In this review, we will focus our attention on T helper effector subsets, on their plasticity, and on the opportunity, for clinical immunologists, to interfere with the natural course of several immune-mediated disease by blocking environmental signals that drive the transition of T helper cells towards more aggressive phenotypes, or by promoting the differentiation towards less pathogenic phenotypes. Over 20 years ago, two main subsets of CD4 T helper cells with different functions and patterns of cytokine secretion were identified in both mice and humans, which were named as type 1 Th (Th1) and type 2 Th (Th2) lymphocytes. [2, 3]. Recently, additional Th subsets have been identified, the most intensively studied being the Th17 one, which is crucial for host defense against extracellular pathogens [4]. Additional subsets are represented by Th22 lymphocytes that play a crucial role in host defense against Gram-negative bacterial organisms [5], Th9 lymphocytes, involved in immune-mediated diseases ranging from autoimmunity to asthma [6], and T follicular helper (Tfh) cells that enter the germinal center to mediate their helper function [7].

In addition to their protective functions, these T helper subsets are also involved in the pathogenesis of several immune-mediated disorders, and therefore represent a potential target for the treatment of such diseases. In particular, both Th1 and Th17 cells have been shown to be involved in the pathogenesis of organ-specific and systemic autoimmune diseases and other chronic inflammatory disorders, whereas allergen-specific Th2 lymphocytes certainly play a crucial role in the pathogenesis of allergy [8].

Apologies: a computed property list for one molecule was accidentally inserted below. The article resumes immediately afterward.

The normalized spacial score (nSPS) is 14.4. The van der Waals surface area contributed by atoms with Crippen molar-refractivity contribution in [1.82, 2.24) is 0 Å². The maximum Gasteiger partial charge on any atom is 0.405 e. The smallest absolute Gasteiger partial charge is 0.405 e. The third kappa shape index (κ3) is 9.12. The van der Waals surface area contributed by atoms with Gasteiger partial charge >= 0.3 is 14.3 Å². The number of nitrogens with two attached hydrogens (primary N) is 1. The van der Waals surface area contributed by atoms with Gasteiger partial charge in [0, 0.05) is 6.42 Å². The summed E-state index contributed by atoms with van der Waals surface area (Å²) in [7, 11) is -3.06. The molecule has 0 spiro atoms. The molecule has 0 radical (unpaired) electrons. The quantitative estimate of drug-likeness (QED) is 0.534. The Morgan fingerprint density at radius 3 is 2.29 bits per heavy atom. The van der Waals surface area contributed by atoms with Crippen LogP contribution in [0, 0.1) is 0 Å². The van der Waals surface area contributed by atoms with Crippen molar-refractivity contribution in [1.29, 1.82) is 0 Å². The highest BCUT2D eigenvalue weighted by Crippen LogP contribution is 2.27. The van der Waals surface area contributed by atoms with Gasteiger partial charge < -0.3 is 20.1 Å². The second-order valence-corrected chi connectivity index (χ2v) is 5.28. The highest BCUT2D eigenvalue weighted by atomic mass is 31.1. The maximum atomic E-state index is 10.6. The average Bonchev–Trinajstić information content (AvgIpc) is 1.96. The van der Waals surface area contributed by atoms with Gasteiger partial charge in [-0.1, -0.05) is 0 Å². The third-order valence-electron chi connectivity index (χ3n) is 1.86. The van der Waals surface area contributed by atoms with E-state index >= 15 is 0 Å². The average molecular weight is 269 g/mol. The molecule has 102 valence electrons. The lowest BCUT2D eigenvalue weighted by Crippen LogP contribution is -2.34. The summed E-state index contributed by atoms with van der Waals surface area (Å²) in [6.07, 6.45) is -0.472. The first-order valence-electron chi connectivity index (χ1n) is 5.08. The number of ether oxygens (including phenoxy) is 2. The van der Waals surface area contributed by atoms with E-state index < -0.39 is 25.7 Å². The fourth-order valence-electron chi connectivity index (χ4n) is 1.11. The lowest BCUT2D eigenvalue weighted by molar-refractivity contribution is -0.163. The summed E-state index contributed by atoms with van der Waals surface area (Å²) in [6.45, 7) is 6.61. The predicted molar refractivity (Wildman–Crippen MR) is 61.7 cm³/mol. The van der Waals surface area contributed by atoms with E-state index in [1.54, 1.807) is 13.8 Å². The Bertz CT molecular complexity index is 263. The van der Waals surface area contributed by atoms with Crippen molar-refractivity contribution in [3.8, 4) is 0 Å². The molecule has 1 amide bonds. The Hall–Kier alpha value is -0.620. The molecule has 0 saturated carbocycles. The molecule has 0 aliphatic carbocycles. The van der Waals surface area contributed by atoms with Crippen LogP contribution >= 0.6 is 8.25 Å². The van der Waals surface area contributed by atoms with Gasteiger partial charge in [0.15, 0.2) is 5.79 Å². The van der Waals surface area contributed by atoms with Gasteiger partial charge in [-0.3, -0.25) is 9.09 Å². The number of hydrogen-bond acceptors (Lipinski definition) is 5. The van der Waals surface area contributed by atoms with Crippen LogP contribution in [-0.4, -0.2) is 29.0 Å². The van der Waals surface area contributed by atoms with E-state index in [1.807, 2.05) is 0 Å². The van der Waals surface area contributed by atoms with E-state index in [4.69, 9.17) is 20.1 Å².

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  2. Abstracts

Th1 cells produce high levels of IFN-γ and are responsible for both phagocyte activation and production of opsonizing and complement-fixing antibodies, thus playing an important role in the protection against intracellular pathogens [3].

The key factor needed to obtain Th1 differentiation from naive CD4 T cells is IL-12, but also the presence of IFN- γ has been reported to play an important role, as shown by the observation that its neutralization during IL-12-driven Th1 differentiation partially diminishes this polarization [9]. A complex process underlying Th1 differentiation exists, in which both IL-12, through STAT-4, and IFN-γ, through STAT-1, promote activation of the “master regulator transcription factor” of Th1 cells, T-bet, whose activity feeds back to cause additional IFN-γ production and higher T-bet expression, thus amplifying Th1 differentiation [10]. At later stages of Th1 differentiation, IL-18Rα is also upregulated. IL-18Rα upregulation requires IL-12/STAT-4 signaling and is further increased by IFN-γ. IL-12 and IL-18 jointly induce IFN-γ production by Th1 cells in the absence of T-cell receptor stimulation. Such antigen-independent cytokine production is probably important for amplifying Th1 responses [11].